Hidden Gems: Internship and Experiential Learning Programs

By Leventhal, Jerome I. | Techniques, January 2004 | Go to article overview

Hidden Gems: Internship and Experiential Learning Programs


Leventhal, Jerome I., Techniques


When a program is approved for state/federal subsidy in the field of career and technical education, there is always a record on file with information about the program in the state education department. These records are for program approval, funding, status reports, or final reports. In the big picture of programs in the field of education, these subsidized programs represent only a small percentage of all programs in public schools. There is a much larger category of experiential-learning programs that exists within local school programs and curricula, funded as part of the local school budget, and are not documented outside of the local school program. In most cases, state education departments are not fully aware of these programs since they are designed to meet local needs of students and the community.

It is encouraging to see many schools willing to innovate within their curricula to meet specific interests and needs, and not be dependent on outside approval or funding. Teachers and administrators show leadership in program development as they offer unique programs that enhance learning and serve to offer more motivation to students in their related studies.

Here is a sampling of some program types:

* Many programs are for students who qualify based on academic performance, while others are based on career interests.

* In addition, there are programs that have a component to reinforce classroom instruction, or provide the opportunity to students to perform service within the school community or local community.

* There are programs that help students in their social adjustment and maturation process by providing internships that involve working with and helping others.

* Another category of undocumented programs is that of Special Needs, which has many innovative field-based learning activities designed to meet local program needs in helping students adjust and prepare for the future.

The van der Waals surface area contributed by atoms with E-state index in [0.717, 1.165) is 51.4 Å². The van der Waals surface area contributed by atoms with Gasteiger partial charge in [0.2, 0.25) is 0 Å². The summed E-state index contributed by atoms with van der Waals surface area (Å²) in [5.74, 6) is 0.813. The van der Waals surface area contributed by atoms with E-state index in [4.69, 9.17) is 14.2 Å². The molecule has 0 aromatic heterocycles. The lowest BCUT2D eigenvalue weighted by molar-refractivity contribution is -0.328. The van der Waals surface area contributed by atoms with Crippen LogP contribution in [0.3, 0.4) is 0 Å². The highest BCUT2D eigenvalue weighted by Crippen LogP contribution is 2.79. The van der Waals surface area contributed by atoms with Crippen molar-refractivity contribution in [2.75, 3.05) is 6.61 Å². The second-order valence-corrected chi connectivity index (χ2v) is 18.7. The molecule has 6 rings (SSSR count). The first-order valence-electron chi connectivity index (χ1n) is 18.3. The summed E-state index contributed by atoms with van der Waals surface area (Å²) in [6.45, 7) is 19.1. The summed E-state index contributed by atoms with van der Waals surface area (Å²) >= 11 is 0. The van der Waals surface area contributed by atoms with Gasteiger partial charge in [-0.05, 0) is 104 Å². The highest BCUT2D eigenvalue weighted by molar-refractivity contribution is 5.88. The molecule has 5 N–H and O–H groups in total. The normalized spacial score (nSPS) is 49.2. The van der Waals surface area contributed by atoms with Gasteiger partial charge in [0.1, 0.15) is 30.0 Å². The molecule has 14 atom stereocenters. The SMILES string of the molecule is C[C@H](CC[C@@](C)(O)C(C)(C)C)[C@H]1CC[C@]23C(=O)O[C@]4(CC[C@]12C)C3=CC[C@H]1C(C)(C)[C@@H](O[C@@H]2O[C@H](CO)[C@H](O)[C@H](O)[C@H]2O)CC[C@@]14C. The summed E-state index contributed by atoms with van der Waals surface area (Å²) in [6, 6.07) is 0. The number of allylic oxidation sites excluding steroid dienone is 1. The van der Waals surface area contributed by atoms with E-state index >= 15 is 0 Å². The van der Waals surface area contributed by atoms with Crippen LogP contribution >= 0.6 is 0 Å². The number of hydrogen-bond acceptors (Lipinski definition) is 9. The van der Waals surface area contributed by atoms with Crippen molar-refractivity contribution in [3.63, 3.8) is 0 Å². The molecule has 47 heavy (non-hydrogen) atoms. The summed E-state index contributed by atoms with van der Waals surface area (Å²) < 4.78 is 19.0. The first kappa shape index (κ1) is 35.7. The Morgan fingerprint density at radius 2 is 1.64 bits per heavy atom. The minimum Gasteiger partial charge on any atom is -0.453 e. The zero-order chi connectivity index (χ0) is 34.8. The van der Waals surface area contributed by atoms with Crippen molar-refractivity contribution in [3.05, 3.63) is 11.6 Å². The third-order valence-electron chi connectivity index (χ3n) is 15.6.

Related field experience to reinforce a student's instruction has been recognized as a positive factor in education. Many educators have shown interest in recent years in contextual learning, which could include field-based (experiential) learning. The lack of formal information about what is taking place and how the concept is being implemented has impeded the dissemination of such information.

Numerous educators look for ideas taken from other programs and literature to serve as a catalyst to strengthen programs in their own schools. There is a very strong interest in many schools to make instruction more meaningful to the real world through the use of related experiences for students that involve school credit and supervision. The concept of "learning by doing" from John Dewey is still with us and is being utilized more than ever.

Even when some teacher-education programs do not prepare teachers to incorporate experiential learning into their teaching/learning activities, local school programs do feel the need to provide these kinds of experiences to students. The application of learning as part of a school program is important and beneficial to both the student and the school. Students gain more insights and understanding as they see their information in use, and are able to use it in actual situations. They often become more competent and mature as they gain these experiences. Schools receive recognition for providing experiential learning opportunities to students, as well as the appreciation for the services and efforts that the students provide. This helps the school be a more integral part of the community.

In an effort to identify and share information about existing programs in local schools that utilize internships, field-based learning, experiential learning and non-traditional programs to meet local curricular needs, a study was conducted by this author. The Pennsylvania Department of Education, Bureau of Information Systems, Division of Data Services, provided information about school districts, secondary enrollments and school addresses.

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